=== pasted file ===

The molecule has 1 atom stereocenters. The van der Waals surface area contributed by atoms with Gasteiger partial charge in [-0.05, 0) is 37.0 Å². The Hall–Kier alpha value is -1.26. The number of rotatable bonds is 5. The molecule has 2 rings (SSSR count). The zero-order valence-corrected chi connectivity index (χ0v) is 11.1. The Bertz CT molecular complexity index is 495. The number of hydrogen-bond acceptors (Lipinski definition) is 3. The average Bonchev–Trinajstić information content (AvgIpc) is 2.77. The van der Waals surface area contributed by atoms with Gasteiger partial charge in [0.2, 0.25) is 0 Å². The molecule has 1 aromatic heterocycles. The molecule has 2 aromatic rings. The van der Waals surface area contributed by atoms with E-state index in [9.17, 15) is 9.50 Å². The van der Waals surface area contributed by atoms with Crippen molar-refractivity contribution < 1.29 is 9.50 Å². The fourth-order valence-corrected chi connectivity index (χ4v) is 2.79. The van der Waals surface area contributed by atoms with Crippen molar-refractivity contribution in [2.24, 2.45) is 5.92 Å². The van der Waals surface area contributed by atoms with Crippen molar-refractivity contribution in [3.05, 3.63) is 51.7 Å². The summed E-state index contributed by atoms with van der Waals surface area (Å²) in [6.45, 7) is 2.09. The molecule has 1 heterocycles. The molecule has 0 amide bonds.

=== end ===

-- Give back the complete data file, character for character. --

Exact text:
The molecule has 1 atom stereocenters. The van der Waals surface area contributed by atoms with Gasteiger partial charge in [-0.05, 0) is 37.0 Å². The Hall–Kier alpha value is -1.26. The number of rotatable bonds is 5. The molecule has 2 rings (SSSR count). The zero-order valence-corrected chi connectivity index (χ0v) is 11.1. The Bertz CT molecular complexity index is 495. The number of hydrogen-bond acceptors (Lipinski definition) is 3. The average Bonchev–Trinajstić information content (AvgIpc) is 2.77. The van der Waals surface area contributed by atoms with Gasteiger partial charge in [0.2, 0.25) is 0 Å². The molecule has 1 aromatic heterocycles. The molecule has 2 aromatic rings. The van der Waals surface area contributed by atoms with E-state index in [9.17, 15) is 9.50 Å². The van der Waals surface area contributed by atoms with Crippen molar-refractivity contribution < 1.29 is 9.50 Å². The fourth-order valence-corrected chi connectivity index (χ4v) is 2.79. The van der Waals surface area contributed by atoms with Crippen molar-refractivity contribution in [2.24, 2.45) is 5.92 Å². The van der Waals surface area contributed by atoms with Crippen molar-refractivity contribution in [3.05, 3.63) is 51.7 Å². The summed E-state index contributed by atoms with van der Waals surface area (Å²) in [6.45, 7) is 2.09. The molecule has 1 heterocycles. The molecule has 0 amide bonds.